I was In Sydney when the UK riots broke out, and I didn’t hear about it until it had become an international story which showed Britain in the worst possible light. Much hay will be made about this over the coming months, but I thought I’d add my tuppence worth.
Firstly, there can be no justification whatsoever for this behaviour, regardless of your background or surroundings. But it is a good idea to try to understand it, because locking people up after the fact only goes so far. None of what I raise here excuses what we saw on Britain’s city streets, but it does provide a context.
Society is based on the concept that most people will be law-abiding, because it is in their collective interest to be so. It’s one of the defining characteristics of being human that we have the self-control to defer our own short-term gratification in order to achieve longer term objectives, particularly shared objectives. What is happening with increasing frequency is that some people are no longer willing or able to do that – and they’re not all wearing hoodies.
Now, it’s quite easy to point at an obvious example of self-absorbed gratification from the last week, such as someone looting expensive electronic goods from their neighbourhood store. But on a more subtle level, this lack of willingness to defer gratification is something that increasingly pervades our modern society, just at a less visceral level. Our consumer society has for years encouraged people to buy things they can’t afford through the high availability of credit – don’t save up, have it now! Even worse, at every level of society now there is a general attitude that what matters isn’t “what’s right”, it’s “what you can get away with”.
There are myriad examples of this. Politicians scamming their expenses system because it wasn’t strictly disallowed, even though anyone with an ounce of sense should have known it was immoral. Bankers risking all to get rich in the good times, knowing that in the bad times someone else will pick up the tab. Patent trolls gaming a broken legal system to make money from doing nothing at all, by taking it from those that do. Basically, the message at all levels is: if you think you can get away with it, go for it. Even if common sense would tell you that you’re being a dick, it doesn’t matter – law of the jungle and all that.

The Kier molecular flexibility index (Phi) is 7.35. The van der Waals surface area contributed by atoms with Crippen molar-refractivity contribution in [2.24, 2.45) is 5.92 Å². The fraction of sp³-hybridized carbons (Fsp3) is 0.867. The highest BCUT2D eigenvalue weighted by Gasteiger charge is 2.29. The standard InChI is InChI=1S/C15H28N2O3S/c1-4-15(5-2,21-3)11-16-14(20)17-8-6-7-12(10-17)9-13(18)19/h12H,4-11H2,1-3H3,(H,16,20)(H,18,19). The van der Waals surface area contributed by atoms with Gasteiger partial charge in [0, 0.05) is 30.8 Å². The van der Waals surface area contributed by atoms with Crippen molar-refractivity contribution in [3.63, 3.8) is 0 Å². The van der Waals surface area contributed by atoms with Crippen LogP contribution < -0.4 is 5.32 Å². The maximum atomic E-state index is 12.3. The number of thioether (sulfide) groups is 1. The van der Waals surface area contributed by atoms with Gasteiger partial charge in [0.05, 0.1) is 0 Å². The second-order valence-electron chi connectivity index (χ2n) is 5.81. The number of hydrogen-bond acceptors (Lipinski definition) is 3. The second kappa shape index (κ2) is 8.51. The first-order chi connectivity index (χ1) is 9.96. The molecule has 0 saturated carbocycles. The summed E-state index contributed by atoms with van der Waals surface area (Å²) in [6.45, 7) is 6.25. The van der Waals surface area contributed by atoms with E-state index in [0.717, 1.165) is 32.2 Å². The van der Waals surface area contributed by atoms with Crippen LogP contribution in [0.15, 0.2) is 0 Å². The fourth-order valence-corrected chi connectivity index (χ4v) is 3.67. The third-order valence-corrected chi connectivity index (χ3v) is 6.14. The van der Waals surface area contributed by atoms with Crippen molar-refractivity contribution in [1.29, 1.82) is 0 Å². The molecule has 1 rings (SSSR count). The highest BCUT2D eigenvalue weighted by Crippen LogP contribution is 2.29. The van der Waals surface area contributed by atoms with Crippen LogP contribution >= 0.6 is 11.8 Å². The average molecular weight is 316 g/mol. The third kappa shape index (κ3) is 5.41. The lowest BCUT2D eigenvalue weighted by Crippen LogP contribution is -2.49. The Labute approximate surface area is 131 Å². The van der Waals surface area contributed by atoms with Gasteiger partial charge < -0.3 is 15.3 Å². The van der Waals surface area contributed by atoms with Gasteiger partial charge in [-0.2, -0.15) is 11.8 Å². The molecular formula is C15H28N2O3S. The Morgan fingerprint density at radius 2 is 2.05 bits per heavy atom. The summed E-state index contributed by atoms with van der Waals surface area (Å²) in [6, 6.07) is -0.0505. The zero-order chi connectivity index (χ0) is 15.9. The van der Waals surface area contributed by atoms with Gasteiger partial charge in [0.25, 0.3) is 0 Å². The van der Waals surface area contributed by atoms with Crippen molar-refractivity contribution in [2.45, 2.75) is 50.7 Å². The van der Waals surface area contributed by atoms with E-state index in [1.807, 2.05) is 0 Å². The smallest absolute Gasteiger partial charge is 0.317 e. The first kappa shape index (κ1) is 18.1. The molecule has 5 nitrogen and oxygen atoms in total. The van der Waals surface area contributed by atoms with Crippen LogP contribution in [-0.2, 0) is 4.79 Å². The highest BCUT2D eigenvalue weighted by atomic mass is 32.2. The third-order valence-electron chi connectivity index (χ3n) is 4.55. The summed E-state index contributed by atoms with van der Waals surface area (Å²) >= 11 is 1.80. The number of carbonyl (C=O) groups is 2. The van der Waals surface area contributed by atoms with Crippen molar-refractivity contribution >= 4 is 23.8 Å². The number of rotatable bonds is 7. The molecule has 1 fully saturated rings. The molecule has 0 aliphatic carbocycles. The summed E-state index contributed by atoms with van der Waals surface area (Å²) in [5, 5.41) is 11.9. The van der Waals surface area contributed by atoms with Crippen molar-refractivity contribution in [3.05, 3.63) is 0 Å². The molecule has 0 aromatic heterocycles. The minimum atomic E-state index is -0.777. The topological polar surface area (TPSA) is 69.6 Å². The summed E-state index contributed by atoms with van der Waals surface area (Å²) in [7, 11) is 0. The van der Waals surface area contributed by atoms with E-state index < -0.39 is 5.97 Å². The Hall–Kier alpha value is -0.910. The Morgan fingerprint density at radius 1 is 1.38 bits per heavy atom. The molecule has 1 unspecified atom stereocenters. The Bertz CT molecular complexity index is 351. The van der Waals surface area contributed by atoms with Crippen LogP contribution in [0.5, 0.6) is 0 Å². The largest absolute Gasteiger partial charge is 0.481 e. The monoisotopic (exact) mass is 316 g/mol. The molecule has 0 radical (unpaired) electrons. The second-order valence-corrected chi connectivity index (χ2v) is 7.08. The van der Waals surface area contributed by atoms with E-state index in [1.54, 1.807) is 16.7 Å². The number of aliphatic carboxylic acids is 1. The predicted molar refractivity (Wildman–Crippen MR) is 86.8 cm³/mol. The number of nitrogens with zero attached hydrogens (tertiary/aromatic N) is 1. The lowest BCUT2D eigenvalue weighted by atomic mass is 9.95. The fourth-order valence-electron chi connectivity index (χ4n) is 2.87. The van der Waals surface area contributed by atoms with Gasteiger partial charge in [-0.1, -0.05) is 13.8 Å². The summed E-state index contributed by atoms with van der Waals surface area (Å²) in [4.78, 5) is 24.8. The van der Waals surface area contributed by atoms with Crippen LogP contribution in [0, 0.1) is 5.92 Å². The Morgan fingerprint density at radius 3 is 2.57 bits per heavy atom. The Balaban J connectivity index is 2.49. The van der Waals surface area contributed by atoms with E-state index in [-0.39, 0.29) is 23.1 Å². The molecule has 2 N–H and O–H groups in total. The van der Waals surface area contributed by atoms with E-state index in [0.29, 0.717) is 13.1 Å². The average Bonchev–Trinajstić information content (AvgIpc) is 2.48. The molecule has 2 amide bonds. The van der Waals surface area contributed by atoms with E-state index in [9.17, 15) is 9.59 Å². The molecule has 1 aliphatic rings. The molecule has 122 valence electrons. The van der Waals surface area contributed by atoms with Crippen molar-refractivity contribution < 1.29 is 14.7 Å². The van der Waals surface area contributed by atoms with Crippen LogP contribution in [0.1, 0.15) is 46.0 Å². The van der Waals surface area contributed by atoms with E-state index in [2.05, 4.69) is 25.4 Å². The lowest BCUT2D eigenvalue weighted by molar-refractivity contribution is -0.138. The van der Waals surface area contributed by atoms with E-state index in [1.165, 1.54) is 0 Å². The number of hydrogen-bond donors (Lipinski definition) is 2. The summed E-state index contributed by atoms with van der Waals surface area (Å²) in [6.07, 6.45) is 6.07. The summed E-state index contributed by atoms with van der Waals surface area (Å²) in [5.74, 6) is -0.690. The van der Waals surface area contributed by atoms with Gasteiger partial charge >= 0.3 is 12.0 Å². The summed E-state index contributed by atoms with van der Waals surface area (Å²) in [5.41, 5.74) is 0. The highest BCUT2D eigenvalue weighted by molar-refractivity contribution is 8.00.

What we’re really seeing on Britain’s streets is the very ugliest incarnation of this, but it’s rooted in exactly the same attitude, and we can’t pretend they’re separate things. The political or white-collar side of amoral behaviour doesn’t result in houses burning down and people dying, so we don’t notice as much until it goes really badly wrong (like in the credit crunch), but it’s ultimately the same thought process – I know this is wrong, but I’m going to do it anyway, because either I think I won’t get caught, or there’s some clever legal wrangling that lets me off the hook even if I do.
Some might cite the demise of religion as a cause of the lack of moral fiber, but that’s not it at all (the Catholic church is one of the worst perpetrators after all). No, it’s really very simple – more people need to stand up for a singular and easily communicated principle: “don’t be a dick”. And stop pretending that you don’t know when you’re being a dick, or that you have some kind of justification for it. We need to stop looking for technicalities to excuse behaviour we know is wrong, and for ways to avoid getting caught. Laws are there as a distillation of this concept (sometimes they get it wrong too), but the original form is much simpler to understand – you really don’t need a lawyer to tell you when you’re being a dick. All the people involved in the subprime mortgage crash knew they were doing something dodgy, but they carried on anyway. Take this same attitude and put it in the mind of an ill-educated thug with a brick in his hand, and what do you think is going to happen?
If you want to live in a pleasant society, live by example, whether you wear a hoodie or an Armani suit. You really don’t want to live in a society where everyone just does what they think they can get away with. Maybe it took thugs in the street burning and looting to demonstrate the eventual trajectory of this to you, but that’s just the tip of a particularly dirty iceberg that every one of us has a part to play in cleaning up.